Europe Approves Eventual, Someday, Maybe "Ban" on Animal Testing

The European parliament this month approved its so-called ban on animal testing for cosmetics products. What the “ban” really means since the full force of its provisions won’t go into effect for at least 10 years, remains to be seen.

Assuming the law is approved by individual states, by 2009 companies must convert 11 of 14 animal tests to animal alternatives (even though many of those alternatives are only non-animal in the sense that they don’t use whole animals).

Companies are given until 2013 to move to animal alternatives for the remaining three tests.

British Union for the Abolition of Vivisection’s spokesperson Wendy Higgins said of the vote,

This is potentially a historic moment, since to eradicate cosmetic animal testing from the European Union is quite an achievement. However, it is shameful that it has taken so long to do this. We are also disappointed we have a staggered sales ban.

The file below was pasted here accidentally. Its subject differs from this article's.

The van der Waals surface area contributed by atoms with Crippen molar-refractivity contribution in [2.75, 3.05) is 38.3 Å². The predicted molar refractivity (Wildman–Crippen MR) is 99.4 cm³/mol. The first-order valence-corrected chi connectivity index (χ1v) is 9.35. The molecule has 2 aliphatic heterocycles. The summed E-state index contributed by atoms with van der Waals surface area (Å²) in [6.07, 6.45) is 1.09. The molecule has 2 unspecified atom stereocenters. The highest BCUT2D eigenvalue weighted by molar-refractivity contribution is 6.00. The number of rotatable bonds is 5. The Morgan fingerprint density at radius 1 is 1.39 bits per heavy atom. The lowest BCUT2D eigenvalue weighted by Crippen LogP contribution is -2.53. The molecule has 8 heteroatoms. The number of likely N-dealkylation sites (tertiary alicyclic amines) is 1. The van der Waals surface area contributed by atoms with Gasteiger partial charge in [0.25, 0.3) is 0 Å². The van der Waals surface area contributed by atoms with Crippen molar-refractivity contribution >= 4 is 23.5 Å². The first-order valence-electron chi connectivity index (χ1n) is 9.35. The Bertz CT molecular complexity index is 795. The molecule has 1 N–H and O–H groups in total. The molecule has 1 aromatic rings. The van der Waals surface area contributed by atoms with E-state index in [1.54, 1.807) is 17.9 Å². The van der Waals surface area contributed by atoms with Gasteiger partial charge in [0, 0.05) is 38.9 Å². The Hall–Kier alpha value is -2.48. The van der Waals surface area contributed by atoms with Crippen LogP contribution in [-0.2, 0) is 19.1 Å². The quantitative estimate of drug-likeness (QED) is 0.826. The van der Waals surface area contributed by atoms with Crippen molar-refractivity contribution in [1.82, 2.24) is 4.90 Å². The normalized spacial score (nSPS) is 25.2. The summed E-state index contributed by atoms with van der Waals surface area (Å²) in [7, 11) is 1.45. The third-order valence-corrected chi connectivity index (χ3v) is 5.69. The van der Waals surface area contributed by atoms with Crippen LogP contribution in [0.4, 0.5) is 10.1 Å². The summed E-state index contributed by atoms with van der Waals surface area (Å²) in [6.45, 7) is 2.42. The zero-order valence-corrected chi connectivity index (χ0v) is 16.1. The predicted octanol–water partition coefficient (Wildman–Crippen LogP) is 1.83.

Color me skeptical.

First, plenty of cosmetics and other finished products tested on animals will continue to be sold in Europe indefinitely since all existing compounds — most, if not all, of which have been extensively tested on animals — are grandfathered in.

Second, the 6 and 10 year respective deadlines is like balanced budget legislation in the United States — it simply delays the actual decision making to a point where politicians currently in office will likely not have to deal with it. As those deadlines approach, watch for high powered lobbying to extend the deadlines (and the cosmetics industry is already laying the groundwork for that).

Third, the ban faces a likely strong objection in the World Trade Organization that it represents an unfair barrier to trade.

This “ban” seems more like a classic political maneuver common to democracies where legislation that appears to take a strong position but in actuality essentially commits a government to no immediate action is offered up to appease a perceived politically vocal group.

Tune in around 2008 or so to see if the Europeans stick to their guns on this total ban on animal testing for cosmetics.


Law makeover closes animal test loopholes. Alastair Dalton and Nicola Smith, The Scotsman, January 13, 2003.

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